The takeover was successful and profitable, and was soon followed by other acquisitions. The more spectacular included the reverse takeovers of the South Australian pastoral house Elder Smith Goldsborough Mort (rebadged as Elders IXL) and Carlton United Breweries, home of the famous Foster’s brand, which Elliott once described as like “angels crying on your tongue” Elliott’s management team of Bob Cowper (the former test cricketer), Richard Wiesener, Peter Scanlon, Ken Jarrett and Geoff Lord were dubbed the “whiz kids” by the financial press. One recalled the period as the biggest, most sustained adrenalin rush they would ever know.
The deals were now in billions of dollars being played out on an international stage. The Elders conglomeration was one of the largest businesses in the country, turning over more than $16 billion a year, with 20,000 employees and interests in pastoralism, brewing, food processing, commodities trading, resources and finance.
The company’s much used corporate jet, dubbed the “flying beer can” became Elliott’s second home. He was drawing a salary of more than $1 million a year on top of his equity holdings.
But he was also turning heads with the level of his political commitments. In 1986, on the day his company was spending hundreds of millions buying a stake in BHP in the biggest corporate play in Australian history, Elliott was in Sydney making two speeches for the Liberal party.
Then came the breakup of his first marriage, the marriage to Amanda Bayles in 1987, and the first Foster’s million dollar Melbourne Cup.
However, the beer baron, now part of the polo set, was done for drink driving and the first public suggestions surfaced that he might have taken his hands off the wheel at Elders. Others were concerned Elliott was burning up inside because he was not his own man. Many of those he rubbed shoulders with in New York and London were business owners. Elliott, still a manager, confided to friends that he sometimes felt like a hillbilly colonial who hadn’t been smart enough to make it on his own.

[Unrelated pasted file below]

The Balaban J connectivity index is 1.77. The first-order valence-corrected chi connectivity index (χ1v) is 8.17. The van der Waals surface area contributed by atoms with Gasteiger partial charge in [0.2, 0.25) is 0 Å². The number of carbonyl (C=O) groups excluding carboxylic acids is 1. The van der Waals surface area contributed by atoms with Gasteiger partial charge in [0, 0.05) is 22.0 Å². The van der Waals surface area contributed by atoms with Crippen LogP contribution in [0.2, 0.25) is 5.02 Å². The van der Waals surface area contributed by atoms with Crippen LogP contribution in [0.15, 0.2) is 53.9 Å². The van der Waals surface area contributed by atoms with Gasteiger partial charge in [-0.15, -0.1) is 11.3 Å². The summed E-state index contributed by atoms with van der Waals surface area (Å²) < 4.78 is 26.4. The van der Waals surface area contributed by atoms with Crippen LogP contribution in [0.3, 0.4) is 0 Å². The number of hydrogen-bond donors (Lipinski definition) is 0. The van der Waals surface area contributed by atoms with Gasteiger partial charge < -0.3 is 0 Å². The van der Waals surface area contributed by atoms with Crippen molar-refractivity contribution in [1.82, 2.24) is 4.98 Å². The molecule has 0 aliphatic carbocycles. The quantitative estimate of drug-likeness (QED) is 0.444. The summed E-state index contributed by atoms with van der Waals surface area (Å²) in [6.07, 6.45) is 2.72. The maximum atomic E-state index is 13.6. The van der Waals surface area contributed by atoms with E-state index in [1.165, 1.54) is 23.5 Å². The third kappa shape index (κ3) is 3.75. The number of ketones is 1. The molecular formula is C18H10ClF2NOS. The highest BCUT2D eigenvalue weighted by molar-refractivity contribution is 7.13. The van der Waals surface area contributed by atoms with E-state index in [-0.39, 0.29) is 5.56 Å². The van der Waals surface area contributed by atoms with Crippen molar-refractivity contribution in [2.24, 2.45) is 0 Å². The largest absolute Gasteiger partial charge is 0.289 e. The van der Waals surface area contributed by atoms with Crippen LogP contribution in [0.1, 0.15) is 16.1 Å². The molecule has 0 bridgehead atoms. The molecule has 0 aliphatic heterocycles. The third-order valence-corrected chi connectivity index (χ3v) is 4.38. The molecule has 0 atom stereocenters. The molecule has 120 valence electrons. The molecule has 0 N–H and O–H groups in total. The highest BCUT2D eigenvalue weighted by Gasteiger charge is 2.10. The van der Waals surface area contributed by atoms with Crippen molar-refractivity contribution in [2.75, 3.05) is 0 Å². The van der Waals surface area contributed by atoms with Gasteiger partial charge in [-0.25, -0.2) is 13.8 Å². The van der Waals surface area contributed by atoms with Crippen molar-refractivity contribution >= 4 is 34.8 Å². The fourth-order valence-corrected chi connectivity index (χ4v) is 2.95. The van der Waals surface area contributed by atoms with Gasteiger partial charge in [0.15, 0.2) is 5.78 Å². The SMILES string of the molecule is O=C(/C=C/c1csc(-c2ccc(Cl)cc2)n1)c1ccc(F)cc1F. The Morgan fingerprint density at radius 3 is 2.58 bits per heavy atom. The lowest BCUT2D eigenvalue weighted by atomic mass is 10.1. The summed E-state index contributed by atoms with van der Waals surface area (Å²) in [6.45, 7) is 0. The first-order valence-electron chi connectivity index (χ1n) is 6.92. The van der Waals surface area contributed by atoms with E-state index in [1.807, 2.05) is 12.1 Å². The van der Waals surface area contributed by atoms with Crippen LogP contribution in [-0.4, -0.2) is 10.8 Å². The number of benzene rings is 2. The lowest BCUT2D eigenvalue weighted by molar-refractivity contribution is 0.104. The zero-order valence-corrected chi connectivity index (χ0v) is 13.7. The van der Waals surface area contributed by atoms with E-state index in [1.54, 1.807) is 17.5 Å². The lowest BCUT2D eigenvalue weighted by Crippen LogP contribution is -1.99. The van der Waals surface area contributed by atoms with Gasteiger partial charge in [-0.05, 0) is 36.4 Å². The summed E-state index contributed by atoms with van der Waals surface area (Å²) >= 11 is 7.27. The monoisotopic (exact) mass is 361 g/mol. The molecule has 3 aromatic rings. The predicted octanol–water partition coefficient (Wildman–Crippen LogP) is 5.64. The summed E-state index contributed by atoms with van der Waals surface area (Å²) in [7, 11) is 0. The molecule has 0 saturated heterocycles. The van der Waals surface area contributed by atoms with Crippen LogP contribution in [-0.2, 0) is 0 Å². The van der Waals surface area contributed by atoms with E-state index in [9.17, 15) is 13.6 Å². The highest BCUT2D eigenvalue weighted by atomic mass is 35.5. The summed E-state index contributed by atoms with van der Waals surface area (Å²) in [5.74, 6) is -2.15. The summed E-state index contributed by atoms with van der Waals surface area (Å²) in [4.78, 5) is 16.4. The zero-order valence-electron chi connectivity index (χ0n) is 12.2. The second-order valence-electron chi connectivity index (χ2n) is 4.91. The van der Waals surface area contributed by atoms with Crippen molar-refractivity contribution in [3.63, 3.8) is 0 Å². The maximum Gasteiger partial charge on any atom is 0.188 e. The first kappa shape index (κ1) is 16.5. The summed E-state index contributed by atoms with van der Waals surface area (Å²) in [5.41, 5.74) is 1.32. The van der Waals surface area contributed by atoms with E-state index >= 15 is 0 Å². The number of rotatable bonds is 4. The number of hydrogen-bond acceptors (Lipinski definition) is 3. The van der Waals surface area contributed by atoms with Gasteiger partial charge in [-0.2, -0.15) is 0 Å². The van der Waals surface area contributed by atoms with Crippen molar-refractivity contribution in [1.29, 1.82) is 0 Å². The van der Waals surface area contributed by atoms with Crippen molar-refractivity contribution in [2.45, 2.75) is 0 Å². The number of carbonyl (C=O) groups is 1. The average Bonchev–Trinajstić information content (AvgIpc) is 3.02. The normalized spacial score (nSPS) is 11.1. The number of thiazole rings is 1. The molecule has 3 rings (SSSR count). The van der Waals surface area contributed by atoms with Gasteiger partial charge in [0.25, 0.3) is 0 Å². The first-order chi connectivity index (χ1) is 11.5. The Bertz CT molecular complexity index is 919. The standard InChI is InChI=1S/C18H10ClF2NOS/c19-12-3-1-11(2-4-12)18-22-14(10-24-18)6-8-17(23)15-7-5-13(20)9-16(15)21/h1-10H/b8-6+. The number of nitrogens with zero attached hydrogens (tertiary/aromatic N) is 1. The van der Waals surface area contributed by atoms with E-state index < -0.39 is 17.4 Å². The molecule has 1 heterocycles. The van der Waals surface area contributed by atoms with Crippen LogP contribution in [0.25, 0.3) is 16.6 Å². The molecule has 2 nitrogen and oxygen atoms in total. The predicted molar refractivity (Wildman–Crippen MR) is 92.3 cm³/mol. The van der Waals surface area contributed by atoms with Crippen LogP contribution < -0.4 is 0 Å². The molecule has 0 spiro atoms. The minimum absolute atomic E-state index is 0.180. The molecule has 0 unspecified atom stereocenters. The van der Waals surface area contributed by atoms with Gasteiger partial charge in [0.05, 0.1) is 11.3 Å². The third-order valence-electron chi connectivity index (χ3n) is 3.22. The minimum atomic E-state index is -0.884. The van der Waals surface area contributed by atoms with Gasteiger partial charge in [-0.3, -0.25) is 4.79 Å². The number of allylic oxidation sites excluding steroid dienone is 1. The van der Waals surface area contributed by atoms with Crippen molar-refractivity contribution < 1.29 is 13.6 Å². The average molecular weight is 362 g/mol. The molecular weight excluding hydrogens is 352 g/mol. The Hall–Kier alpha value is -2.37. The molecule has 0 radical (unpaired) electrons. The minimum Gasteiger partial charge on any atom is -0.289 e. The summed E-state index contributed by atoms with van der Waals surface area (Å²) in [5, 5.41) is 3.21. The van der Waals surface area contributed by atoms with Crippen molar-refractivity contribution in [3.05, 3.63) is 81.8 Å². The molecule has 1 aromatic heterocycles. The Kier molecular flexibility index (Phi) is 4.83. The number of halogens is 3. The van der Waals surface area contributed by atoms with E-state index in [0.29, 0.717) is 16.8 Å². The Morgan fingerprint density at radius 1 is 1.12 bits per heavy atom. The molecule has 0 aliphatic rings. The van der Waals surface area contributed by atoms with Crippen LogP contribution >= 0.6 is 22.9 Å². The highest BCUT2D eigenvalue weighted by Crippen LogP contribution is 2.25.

In 1989, Elliott and his team attempted to remedy this with a so-called management buyout of the Elders group. (Co-incidentally, his involvement in civic affairs peaked as chairman of the Committee for Melbourne from 1989 to 1993.)
It was a complex bit of corporate trickery that would have yielded him about $66 million. He escaped jail on a technicality, but one of his former best mates, Ken Jarrett, spend six months locked up over the affair.
Elliott doggedly spent millions trying to extricate himself, at one stage selling his $11 million Toorak home to pay his lawyers bills, without telling his wife. He was convinced it was all a political conspiracy.
Then, in 2000 his own extensive farming and milling operations went bankrupt after several million dollars worth of rice disappeared.
Within a few years he was reduced to borrowing money from “friends” to survive. Rumours abounded of secret European bank accounts. Yet he still shrugged it off in public. He told one television interviewer: “I fought a number of law cases and battles which I didn’t win, even though I should have. It cost me about $11 million, and a couple of wives cost me about $7 [million]. I ran out of money.”
Elliott was out of touch, a figure of fun. Perhaps the greatest humiliation came in 2002 when, after 20 years as president of his beloved Carlton Football Club, he was sacked after the club breached salary cap conditions for its players. The club, in a strikingly familiar scenario, was also teetering on the edge of bankruptcy. Then followed incidents at the club’s bar that Elliott couldn’t remember. Many blamed him for the club winning the wooden spoon in 2002.
In a final act of vindictiveness, his name was removed from club signs at its home grounds. Yet Elliott, almost to the day he died, could still put on a show. He was a remarkable character, loved and hated in equal measure, one of the nations great business characters.
John Elliott is survived by his partner, Joanne Hurley, his children Tom, Caroline and Edward from his first marriage, daughter Alexandra from his second marriage, step-daughter Edwina from Amanda’s previous marriage, and their families.
Peter Denton is the author of Elliott – A biography of John D. Elliott. His latest book is an e-novel, The Feast of the Bunya.